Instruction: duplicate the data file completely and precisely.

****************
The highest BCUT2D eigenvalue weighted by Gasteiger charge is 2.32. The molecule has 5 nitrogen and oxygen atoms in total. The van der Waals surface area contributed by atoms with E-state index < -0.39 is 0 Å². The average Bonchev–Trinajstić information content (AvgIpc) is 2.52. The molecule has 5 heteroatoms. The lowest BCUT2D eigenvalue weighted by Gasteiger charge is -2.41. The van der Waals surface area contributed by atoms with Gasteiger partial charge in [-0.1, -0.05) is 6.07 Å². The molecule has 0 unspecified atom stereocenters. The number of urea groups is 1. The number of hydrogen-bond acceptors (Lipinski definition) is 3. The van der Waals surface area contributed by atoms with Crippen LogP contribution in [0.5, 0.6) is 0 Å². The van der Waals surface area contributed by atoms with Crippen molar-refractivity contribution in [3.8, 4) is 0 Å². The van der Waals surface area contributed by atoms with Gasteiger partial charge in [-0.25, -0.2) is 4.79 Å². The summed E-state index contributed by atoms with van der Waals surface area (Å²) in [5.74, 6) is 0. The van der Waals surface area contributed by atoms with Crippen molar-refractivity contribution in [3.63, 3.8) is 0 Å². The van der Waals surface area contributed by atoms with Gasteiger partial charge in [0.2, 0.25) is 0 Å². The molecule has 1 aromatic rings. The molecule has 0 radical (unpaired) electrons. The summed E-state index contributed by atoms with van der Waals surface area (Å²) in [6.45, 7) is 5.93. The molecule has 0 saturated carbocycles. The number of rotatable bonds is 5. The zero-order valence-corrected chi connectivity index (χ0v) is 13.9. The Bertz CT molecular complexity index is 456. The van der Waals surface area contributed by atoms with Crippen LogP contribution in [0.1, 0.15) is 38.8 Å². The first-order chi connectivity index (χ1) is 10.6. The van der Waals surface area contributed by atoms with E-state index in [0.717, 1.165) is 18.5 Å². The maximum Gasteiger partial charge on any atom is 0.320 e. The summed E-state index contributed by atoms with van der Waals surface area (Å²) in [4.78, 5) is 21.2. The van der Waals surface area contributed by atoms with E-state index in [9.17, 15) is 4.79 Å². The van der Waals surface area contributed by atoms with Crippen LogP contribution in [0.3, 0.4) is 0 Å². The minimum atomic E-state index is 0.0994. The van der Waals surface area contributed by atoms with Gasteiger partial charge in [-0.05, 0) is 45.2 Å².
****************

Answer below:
The highest BCUT2D eigenvalue weighted by Gasteiger charge is 2.32. The molecule has 5 nitrogen and oxygen atoms in total. The van der Waals surface area contributed by atoms with E-state index < -0.39 is 0 Å². The average Bonchev–Trinajstić information content (AvgIpc) is 2.52. The molecule has 5 heteroatoms. The lowest BCUT2D eigenvalue weighted by Gasteiger charge is -2.41. The van der Waals surface area contributed by atoms with Gasteiger partial charge in [-0.1, -0.05) is 6.07 Å². The molecule has 0 unspecified atom stereocenters. The number of urea groups is 1. The number of hydrogen-bond acceptors (Lipinski definition) is 3. The van der Waals surface area contributed by atoms with Crippen LogP contribution in [0.5, 0.6) is 0 Å². The van der Waals surface area contributed by atoms with Crippen molar-refractivity contribution in [3.8, 4) is 0 Å². The van der Waals surface area contributed by atoms with Gasteiger partial charge in [-0.25, -0.2) is 4.79 Å². The summed E-state index contributed by atoms with van der Waals surface area (Å²) in [5.74, 6) is 0. The van der Waals surface area contributed by atoms with Crippen molar-refractivity contribution in [3.63, 3.8) is 0 Å². The van der Waals surface area contributed by atoms with Gasteiger partial charge in [0.2, 0.25) is 0 Å². The molecule has 1 aromatic rings. The molecule has 0 radical (unpaired) electrons. The summed E-state index contributed by atoms with van der Waals surface area (Å²) in [6.45, 7) is 5.93. The molecule has 0 saturated carbocycles. The number of rotatable bonds is 5. The zero-order valence-corrected chi connectivity index (χ0v) is 13.9. The Bertz CT molecular complexity index is 456. The van der Waals surface area contributed by atoms with Crippen LogP contribution in [0.1, 0.15) is 38.8 Å². The first-order chi connectivity index (χ1) is 10.6. The van der Waals surface area contributed by atoms with E-state index in [0.717, 1.165) is 18.5 Å². The maximum Gasteiger partial charge on any atom is 0.320 e. The summed E-state index contributed by atoms with van der Waals surface area (Å²) in [4.78, 5) is 21.2. The van der Waals surface area contributed by atoms with E-state index in [9.17, 15) is 4.79 Å². The van der Waals surface area contributed by atoms with Crippen LogP contribution in [0.3, 0.4) is 0 Å². The minimum atomic E-state index is 0.0994. The van der Waals surface area contributed by atoms with Gasteiger partial charge in [-0.05, 0) is 45.2 Å².